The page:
They insisted on halaal food, and Indian food was quite strange to their taste. To avoid all such dilemma about what is halaal or haraam in food, they started making rice balls. Post making the rice balls, they would slightly flatten them and compliment it with bland coconut paste.

Later, it was improved upon, and from the 8th century onwards, the idli in its contemporary avatar came into being.

-prepared by Bulbul Sharma, a staff-writer at NewsGram. Twitter handle: iBulbul_

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  • Akanksha Sharma

    There are so many cuisines that we think are Indian born but they are not. For example, samosa came from middle east and Indians added their spices and techniques to it. Above article is a great article . Great Information.

Next Story

The Woes Of Indonesia’s Children

According to Flint, Indonesia’s “reasonably high average income conceals a fair amount of underlying inequality.

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Two sick children wait for treatment after being admitTed to a hospital in Agats, Asmat District, after the government dispatched military and medical personnel to the remote region of Papua to combat malnutrition and measles, Indonesia. VOA

Despite its middle income status, Indonesia is dealing with what experts say are unexpectedly high rates of childhood stunting. Now, its government – starting with the the president – is declaring war on the issue and committing to boost its response to the challenge following a World Bank publication that says 37 percent of Indonesia’s children were stunted in 2013, a rate on par with some far more impoverished nations of Sub-Saharan Africa.

Stunting is the medical condition that the World Health Organization defines as “impaired growth and development that children experience from poor nutrition, repeated infection, and inadequate psychosocial stimulation.”

While Indonesia’s health ministry and other agencies have been battling to address the problem for years, the administration of President Joko “Jokowi” Widodo has now elevated the issue to be a national priority, making it a point to include it in last year’s Independence Day address.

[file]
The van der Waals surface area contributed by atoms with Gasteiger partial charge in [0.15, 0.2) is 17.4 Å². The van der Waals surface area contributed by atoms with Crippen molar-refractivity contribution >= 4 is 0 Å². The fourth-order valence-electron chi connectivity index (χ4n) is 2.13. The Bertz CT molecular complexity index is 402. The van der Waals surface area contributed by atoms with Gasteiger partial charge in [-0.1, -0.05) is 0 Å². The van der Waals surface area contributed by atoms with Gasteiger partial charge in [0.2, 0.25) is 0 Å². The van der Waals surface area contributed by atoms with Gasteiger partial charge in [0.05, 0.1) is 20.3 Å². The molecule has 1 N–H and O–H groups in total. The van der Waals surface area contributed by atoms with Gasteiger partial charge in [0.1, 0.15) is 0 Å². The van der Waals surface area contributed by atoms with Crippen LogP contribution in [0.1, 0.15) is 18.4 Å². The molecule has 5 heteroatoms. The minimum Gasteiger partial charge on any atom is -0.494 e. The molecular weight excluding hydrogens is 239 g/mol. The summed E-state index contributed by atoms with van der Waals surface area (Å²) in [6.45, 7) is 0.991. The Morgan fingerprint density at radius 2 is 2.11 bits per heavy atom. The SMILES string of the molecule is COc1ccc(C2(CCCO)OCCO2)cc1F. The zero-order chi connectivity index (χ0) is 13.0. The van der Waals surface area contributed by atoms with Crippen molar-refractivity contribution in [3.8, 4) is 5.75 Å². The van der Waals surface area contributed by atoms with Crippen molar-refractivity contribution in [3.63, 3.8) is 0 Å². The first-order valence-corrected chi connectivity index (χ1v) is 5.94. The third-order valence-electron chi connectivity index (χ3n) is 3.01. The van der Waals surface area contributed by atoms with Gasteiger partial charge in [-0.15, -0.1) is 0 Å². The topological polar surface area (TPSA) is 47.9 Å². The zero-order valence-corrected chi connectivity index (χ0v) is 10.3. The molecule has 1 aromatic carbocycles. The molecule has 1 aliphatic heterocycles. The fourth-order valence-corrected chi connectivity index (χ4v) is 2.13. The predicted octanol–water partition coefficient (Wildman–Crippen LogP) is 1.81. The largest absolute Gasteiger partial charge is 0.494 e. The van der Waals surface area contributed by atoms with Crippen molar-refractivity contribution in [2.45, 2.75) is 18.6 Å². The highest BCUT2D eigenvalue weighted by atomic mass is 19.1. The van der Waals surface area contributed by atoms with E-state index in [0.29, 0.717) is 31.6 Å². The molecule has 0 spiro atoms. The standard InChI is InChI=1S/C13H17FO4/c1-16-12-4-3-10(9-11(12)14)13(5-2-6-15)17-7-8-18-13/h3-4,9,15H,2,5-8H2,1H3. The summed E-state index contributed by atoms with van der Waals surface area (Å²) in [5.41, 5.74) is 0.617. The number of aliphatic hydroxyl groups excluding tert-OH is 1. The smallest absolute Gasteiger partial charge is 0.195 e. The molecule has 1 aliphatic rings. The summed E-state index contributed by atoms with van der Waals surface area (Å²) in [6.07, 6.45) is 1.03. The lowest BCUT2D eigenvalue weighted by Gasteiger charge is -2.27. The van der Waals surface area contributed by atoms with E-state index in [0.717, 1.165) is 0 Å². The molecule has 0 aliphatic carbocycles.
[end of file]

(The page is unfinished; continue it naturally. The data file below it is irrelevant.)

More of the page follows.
“Before he mentioned it in the speech, I doubt it has ever been mentioned by a president in Indonesia,” said Claudia Rokx, a lead health specialist at the World Bank and one of the authors of the landmark book released last month.

indonesia
“If you’re malnourished during that first thousand days, the likelihood is that you would have suffered from irreversible brain damage,”

First 1,000 days

Health experts emphasize that the first 1,000 days of a child’s life are vital for preventing stunting, requiring adequate breastfeeding and nutrition, stimulation and activity, clean water and sanitation, and timely treatment of conditions like diarrhea and malaria.

With more than one in three Indonesian children being stunted, this means around 9 million children in Southeast Asia’s most populous country are suffering from developmental limitations.

Nusa Tenggara Timur, an impoverished province of eastern Indonesia, has the highest rate of stunting in Indonesia at 52 percent. Fifi Sumanti is a midwife on Komodo Island, known for its famous dragons and home to just 2,000 people. It is arid and most food must be brought in from other islands.

“Mothers here aren’t used to giving their children enough vegetables and fruit. They’re happier to give instant food to the children,” Sumanti told VOA. Hygiene awareness and access to clean water are also major problems, she said.